I have been creating graphics—it’s a hobby but I am making money. I may seriously consider starting my own business in the next year. I’d like to register my LLC and sit it until I get serious about the business. Will there be some any tax consequences?
When forming a business, entity choice is very important to consider for liability protection. Limited liability company, or LLCs, provide their owners protection from the claims of business creditors. For tax purposes, LLCs are considered partnerships. The company issues each member a Schedule K-1 at the end of each year, showing his share of the business’s profit or loss. The owner then reports the income on Form 1065 U.S. Return of Partnership Income. If an LLC has only a single individual owner, the LLC will be treated as a sole proprietorship for federal income tax purposes. Profits and losses are reported on your individual return.
When forming a business, you have more than entity structure to consider. You need to treat the business like a business, and run all expenses through a bank account exclusive to the business. Accurate accounting records are very important; otherwise, you may have a nightmare on your hands come tax time. If you run expenses through your own checking account, on paper, your business doesn’t look like it exists. This may also affect your liability protection. You also need to consider insurance and financing. If your business requires start-up costs, you need to consider how you will obtain those funds.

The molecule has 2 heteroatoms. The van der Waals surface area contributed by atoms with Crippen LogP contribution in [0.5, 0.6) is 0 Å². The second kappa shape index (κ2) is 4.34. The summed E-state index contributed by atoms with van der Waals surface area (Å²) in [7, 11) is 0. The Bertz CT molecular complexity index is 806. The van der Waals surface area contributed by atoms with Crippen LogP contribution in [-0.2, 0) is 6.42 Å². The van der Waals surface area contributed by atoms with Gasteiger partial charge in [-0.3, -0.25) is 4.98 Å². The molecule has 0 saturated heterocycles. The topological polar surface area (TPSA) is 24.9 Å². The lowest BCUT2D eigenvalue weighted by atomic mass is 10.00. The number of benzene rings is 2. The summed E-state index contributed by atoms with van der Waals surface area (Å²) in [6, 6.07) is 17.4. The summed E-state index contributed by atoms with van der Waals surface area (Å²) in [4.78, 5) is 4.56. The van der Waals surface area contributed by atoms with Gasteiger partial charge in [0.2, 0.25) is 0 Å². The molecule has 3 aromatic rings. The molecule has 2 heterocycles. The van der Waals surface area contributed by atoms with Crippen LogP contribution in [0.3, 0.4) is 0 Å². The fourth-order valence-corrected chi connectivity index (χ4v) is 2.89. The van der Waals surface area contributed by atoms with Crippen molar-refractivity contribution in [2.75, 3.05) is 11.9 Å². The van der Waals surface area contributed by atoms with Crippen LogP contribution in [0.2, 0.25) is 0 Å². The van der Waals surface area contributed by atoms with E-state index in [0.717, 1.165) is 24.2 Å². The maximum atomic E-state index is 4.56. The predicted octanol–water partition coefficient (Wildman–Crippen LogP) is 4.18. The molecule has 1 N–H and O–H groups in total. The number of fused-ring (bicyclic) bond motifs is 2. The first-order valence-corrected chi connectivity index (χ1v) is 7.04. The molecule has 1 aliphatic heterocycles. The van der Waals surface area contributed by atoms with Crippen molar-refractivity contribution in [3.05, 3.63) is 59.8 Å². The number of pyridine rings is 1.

Business endeavors should be taken seriously, so we don’t recommend you do this half way. Nor do we recommend starting a business just to run a bunch of expenses through the entity to claim a write-off. At some point, you need to show a profit, otherwise you may be subject to hobby loss rules. The hobby loss rule states that if an activity is profitable in three years out of five then it can be treated as a business in the one or two year(s) that a loss was realized.
At Henssler Financial we believe you should Live Ready, and that includes understanding the tax consequences of starting a business. If you have questions regarding your tax situation the experts at Henssler Financial will be glad to help. You may call us at 770-429-9166 or email at firstname.lastname@example.org.